Article:The North Sea Oilfield Service Market - Dead or alive?
Article:Lowest offshore project commitments since 1998
RYSTAD ENERGY PRODUCT HIGHLIGHTS
Oilfield Service Databases
• DCube(Demand Database): Field-by-field coverage for the global oilfield service companies and their spending
In the latest DCube version (August 2016), oil market fundamentals points in the direction of a reduced oilfield service market. The short term market decline has been reduced to -6.5% CAGR from 2015-2017.
• SCube(Supplier Database): Detailed insights into revenues of the largest oilfield service companies
Q2 2016 version of SCube shows that revenues among service companies continued to fall in 2016 as Q1 2016 reported revenues were 16% lower than those for Q4 2015. The fall varied across service segments and geographies, causing large changes in the company’s market shares.
• RigCube (Rig Supply & Demand Database): Insights into historical and forecasted global rig supply and demand
There are still challenges in the MODU market. Q2 2016 RigCube version shows that demand for floaters in 2016 will decrease by 24% y/y. For jack-ups, demand will fall by 14% compared to 2015 levels.
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Two years down the road of the downturn in the oil and gas industry, service companies have faced significant pricing pressure from E&P companies. In the search of price cuts, oil and gas operators have turned over every stone of the service industry, but offshore suppliers are more “heavy” than shale and have not given away too much of their margins yet.
The service company’s activities related to shale have seen a tremendous drop in their margins due to the market downturn. In 2014, the average EBITDA-margin was at 17%, and in 2015 this turned negative. Pressure pumpers led the deterioration of the margins and onshore drillers along with other suppliers followed. Even though there have been some improvements of the margins for shale in 2016, E&P companies are still realizing 26% price cuts and 17% efficiency cost cuts for its drilling and completion activity in 2016 compared to 2014.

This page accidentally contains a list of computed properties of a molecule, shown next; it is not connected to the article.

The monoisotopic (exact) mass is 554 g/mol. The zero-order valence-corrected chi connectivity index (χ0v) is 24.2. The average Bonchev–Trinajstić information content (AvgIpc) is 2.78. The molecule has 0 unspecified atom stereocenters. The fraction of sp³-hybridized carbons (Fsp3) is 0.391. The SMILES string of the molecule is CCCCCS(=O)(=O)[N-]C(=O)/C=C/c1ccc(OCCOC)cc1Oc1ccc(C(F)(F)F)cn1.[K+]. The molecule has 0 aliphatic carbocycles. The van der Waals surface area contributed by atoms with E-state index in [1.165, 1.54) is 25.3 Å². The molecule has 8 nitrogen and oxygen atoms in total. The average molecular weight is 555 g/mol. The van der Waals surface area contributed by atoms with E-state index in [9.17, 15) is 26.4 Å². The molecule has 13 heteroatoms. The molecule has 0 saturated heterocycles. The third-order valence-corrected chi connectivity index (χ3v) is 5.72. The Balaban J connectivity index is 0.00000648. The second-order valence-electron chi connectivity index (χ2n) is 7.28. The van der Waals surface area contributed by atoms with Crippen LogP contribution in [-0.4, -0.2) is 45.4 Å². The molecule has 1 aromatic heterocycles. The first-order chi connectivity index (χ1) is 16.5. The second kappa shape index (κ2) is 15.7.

Suppliers to the offshore industry have fared better in terms of margins. From 2014 to 2016, margins have only fallen 6 percentage points. Some segments, such as offshore drillers have fallen much more, however, the offshore industry has shown remarkable resilience. In the nature of offshore, field developments take more time when compared with the shale industry. Contracts typically last longer due to the complexity and lead times for equipment and services. Due to longer lasting contracts, healthy project margins will aid the offshore suppliers in a depressing market. Looking at the offshore drillers, 57% of the active rigs this summer had their fixtures closed prior to 2015, before the oil price really plummeted. Many of these contracts were closed in Australia and Brazil by Petrobras. Turning over the stone of the greenfield subsea market in 2016 shows that as much as 73% of the spend is related to contracts awarded prior to 2015. Noticeable contracts that still linger on are Aasta Hansteen, Maria and Egina. For EPCI, the comparable number is 71%. Hebron, Upper Zakum and Nasr are sizeable greenfield contracts that are still running. The key driver of the margin decrease for Subsea and EPCI have been related the greenfield contracts awarded in 2015 and 2016 along with renewal and renegotiations of brownfield contracts.
Being exposed to the offshore service market, suppliers have had longer time to adapt to lower activity levels than their shale-exposed peers. They have been able to downsize their organization and fleet of assets fast enough to adapt to the declining market. The remaining people and assets are typically the “best in class”, which improves efficiency. In addition, they have been able also put significant pressure on their sub-providers in a timely manner to cut costs down the value chain.
Whether or not the margins for offshore and shale will hit rock bottom in the near future is rather unlikely. Service companies have taken severe measures and are closely monitoring the market development. In the case of increased demand for their services, they will focus on maintaining their cost base and improving their margins. In the search of cost excellency, E&P companies needs to work with the service companies and not against them.
Rystad Energy invites you to our Annual Oil & Summit 2016. Join us to hear about our latest analysis and outlook for the oil market, global E&P activities, oilfield services and North American shale. www.rystadsummit.com